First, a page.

“There are a few elements that are updated without being too arch about it,” he adds. “It refreshes the tale and just carries it forwards. We are not saying we are making the last version that will ever be made. I’m sure my kids’ generation will do another one.”

The 1991 version of the story was proclaimed a game-changer, featuring perhaps Disney’s first feminist fairytale heroine. For Watson, it was vital that her live-action version went further – acknowledging that times have changed in the intervening quarter-century. This time, I suggest, Belle not only has agency, she’s a fully fledged community activist, flying in the face of an oppressive, small-minded, provincial town.

“She is, 100 per cent,” agrees the 26-year-old, who shot to fame as Hermione Granger in the Harry Potter films. “It was something I saw in the original but I really wanted to make sure it came out in our version – which was that she is an activist in her community.


“And it is tiring going against the grain. It is not easy not going along with the status quo,” she continues, perhaps referencing the flak she receives online and in the press whenever she marches, campaigns, gives speeches – and most recently for her appearance in Vanity Fair. “I really wanted there to be those scenes where you see her pushing the envelope a little bit but you also see her getting quite a lot of stick, quite a lot of kick-back.”

One line that stands out in the film is when Belle visits her local library early in the film. “Your library makes a small corner of the world feel big,” she tells the librarian. Not surprisingly, it is a sentiment Watson can relate to. “If you have a book with you, then you always have a friend – or you have someone who understands you, or you have somewhere to escape to or a place to go for comfort,” she says. “It challenges you to think differently. It keeps you up at night. The best books are the ones where you can’t sleep.”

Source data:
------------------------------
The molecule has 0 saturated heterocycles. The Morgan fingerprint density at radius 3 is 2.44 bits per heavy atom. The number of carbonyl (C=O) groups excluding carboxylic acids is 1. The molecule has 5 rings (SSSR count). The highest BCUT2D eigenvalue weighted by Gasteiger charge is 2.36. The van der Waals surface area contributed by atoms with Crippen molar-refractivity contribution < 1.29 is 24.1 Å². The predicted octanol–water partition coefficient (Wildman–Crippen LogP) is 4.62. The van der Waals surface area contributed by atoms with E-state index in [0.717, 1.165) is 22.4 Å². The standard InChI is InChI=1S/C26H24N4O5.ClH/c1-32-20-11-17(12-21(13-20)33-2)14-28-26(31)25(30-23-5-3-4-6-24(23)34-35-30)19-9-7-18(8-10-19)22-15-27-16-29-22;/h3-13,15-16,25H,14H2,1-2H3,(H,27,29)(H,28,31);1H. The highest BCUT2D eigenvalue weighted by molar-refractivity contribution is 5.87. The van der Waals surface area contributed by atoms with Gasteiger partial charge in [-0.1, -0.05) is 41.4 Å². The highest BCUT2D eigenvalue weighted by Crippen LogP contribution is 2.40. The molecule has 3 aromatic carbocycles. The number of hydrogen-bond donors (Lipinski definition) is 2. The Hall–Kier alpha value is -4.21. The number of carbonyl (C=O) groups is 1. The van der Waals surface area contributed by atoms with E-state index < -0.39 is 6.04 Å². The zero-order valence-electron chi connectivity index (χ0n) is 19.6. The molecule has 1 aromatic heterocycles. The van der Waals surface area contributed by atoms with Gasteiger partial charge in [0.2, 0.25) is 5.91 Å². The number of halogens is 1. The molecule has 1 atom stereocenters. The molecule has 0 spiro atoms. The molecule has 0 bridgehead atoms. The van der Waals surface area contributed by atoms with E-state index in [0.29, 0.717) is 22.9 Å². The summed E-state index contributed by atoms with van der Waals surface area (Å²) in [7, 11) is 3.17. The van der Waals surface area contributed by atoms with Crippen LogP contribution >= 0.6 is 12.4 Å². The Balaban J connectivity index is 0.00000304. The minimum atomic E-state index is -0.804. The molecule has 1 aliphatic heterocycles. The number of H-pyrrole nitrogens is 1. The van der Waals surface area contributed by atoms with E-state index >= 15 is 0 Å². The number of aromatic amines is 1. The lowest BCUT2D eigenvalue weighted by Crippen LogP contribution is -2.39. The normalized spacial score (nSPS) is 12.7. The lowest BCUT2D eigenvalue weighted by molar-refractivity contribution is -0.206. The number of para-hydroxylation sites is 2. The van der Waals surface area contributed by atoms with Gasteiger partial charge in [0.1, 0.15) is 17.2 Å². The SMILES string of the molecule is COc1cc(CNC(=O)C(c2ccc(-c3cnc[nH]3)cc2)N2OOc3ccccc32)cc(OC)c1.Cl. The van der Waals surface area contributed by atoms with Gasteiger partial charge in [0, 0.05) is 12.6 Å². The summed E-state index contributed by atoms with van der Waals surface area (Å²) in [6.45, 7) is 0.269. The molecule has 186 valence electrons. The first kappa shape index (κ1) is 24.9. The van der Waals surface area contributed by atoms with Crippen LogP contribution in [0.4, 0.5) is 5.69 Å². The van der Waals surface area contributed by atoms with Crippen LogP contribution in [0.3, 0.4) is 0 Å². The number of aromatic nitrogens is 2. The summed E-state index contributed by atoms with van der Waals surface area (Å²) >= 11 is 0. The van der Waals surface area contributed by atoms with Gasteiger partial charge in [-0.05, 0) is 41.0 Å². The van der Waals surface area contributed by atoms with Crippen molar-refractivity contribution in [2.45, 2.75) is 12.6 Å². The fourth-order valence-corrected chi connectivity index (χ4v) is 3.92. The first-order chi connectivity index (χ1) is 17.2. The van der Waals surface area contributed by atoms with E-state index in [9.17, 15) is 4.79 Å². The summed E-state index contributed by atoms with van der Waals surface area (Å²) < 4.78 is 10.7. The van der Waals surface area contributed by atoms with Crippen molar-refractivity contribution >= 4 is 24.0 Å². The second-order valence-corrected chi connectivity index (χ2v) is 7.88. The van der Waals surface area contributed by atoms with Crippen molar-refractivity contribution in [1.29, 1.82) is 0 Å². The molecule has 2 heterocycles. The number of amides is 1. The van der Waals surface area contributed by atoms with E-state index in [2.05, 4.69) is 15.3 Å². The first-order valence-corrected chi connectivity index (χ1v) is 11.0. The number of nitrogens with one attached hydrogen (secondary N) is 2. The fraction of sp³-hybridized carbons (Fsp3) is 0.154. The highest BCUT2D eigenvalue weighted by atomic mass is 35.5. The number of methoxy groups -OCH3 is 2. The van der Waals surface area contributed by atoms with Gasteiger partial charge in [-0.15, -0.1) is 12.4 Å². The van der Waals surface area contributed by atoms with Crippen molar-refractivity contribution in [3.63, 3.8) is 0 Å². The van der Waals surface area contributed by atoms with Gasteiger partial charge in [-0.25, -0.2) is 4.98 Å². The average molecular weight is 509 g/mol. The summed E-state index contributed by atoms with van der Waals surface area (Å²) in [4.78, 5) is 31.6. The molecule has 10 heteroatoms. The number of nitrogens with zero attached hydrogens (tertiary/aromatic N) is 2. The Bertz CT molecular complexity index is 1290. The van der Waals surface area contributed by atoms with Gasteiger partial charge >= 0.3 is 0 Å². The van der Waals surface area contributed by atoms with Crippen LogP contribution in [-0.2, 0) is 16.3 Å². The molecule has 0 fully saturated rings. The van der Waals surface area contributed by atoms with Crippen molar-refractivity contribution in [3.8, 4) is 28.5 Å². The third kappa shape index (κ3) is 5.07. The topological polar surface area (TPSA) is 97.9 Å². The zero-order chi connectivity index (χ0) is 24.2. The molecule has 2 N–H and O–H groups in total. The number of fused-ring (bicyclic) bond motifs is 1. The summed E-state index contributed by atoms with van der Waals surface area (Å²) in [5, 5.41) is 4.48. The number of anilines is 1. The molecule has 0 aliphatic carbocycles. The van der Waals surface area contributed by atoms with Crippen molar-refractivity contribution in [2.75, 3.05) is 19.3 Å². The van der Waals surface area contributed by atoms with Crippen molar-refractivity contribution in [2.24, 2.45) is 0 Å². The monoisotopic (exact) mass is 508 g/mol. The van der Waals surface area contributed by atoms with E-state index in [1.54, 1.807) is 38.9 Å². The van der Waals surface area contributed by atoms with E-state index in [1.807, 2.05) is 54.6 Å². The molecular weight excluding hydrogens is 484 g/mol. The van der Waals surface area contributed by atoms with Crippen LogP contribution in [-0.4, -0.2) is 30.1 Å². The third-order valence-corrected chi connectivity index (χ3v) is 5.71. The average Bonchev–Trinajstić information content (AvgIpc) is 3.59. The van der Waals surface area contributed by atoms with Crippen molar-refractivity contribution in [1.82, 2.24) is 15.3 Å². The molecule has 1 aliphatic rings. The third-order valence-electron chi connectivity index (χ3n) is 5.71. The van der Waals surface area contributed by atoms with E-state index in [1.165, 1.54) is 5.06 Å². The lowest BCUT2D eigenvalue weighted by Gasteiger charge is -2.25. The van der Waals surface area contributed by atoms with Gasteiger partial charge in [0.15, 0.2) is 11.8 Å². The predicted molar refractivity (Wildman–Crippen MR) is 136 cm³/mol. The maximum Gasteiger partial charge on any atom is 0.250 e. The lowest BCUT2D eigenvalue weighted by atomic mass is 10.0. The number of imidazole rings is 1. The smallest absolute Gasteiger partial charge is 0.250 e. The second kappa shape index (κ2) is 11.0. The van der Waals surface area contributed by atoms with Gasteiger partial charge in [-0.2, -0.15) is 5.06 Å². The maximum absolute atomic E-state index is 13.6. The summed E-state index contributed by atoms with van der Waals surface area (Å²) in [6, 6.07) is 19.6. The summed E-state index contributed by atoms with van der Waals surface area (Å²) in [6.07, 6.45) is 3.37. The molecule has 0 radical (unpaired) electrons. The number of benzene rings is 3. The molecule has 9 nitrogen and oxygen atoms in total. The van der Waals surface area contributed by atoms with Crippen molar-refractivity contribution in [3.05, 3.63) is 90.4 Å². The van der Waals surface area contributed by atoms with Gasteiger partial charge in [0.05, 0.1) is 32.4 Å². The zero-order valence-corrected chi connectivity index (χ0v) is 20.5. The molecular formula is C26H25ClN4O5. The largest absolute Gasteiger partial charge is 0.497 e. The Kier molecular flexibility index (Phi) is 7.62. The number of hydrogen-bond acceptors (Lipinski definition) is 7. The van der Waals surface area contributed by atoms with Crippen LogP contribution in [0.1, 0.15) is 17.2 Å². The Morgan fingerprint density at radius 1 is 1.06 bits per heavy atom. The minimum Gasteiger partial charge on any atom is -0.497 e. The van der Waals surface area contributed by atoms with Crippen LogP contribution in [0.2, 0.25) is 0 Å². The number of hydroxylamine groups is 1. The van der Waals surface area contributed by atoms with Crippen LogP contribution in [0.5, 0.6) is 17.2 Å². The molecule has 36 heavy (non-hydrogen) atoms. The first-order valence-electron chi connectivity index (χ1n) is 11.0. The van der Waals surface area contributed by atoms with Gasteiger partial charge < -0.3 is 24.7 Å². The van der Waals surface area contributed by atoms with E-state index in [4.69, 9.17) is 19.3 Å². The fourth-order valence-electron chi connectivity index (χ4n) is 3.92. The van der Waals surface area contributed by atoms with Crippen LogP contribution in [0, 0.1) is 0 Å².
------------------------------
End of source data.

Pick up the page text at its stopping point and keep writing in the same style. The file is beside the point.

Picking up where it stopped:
Stevens is similarly positive. “Stories are vital. Fairytales are vital. This is a classic and it has endured so long because it has so many great things to say.

I love bookish loners

And I think every generation that comes to it finds something a little bit different. Yes, it is about looking beyond the surface but it is also about a lot of other things – the value of self-education, the value of curiosity and imagination. All of these things that I think are crucial lessons.”

And a film in which the bookish loner wins out over a muscle-bound imbecile? That can give hope to many of us.


The Big Issue has inspired the launch of 120 street papers globally, including sister titles in Australia, South Africa, Japan, Taiwan and Korea.

“I love bookish loners,” grins Stevens. “They are what make the world keep going, really. I suppose I was one. And I think Emma can relate as well. She is certainly bookish.

“We looked at the screwball comedy dynamic. How people meet toe-to-toe over something they are passionate about.

“It is not about dominating somebody with romance – Gaston being all, ‘I’ve given you flowers, why won’t you marry me?’. Instead, it is more subtle. If you can get somebody to read one book they otherwise wouldn’t have read, you will change them a little bit. Their brain will be tickled in a different way.”

The Big Issue is campaigning on literacy and libraries at the moment. Is that something they could get behind?

“Fantastic! Could I get behind it? Absolutely,” says Stevens. “It is a big concern. You look throughout history – the things that terrible regimes have targeted first are very often nurseries and libraries. The first things to go.

“Libraries are certainly where I grew up,” he continues. “The magic of the library. They don’t have to be as gorgeous as Beast’s – ours is this kind of ridiculous fantasy library. It was really mad. That set was really one of our favourites, I think. It was so beautifully designed. All those globes. It was gorgeous. But any library, really, or even a bookshelf gets me really excited.”

This is why, when presented with copies of our literacy campaign launch issue, they are delighted. 

Watson: “Oh, that is so beautiful. Thank you so much.” 

Stevens: “Can we keep these?”

Be our guest…

Beauty and the Beast is in cinemas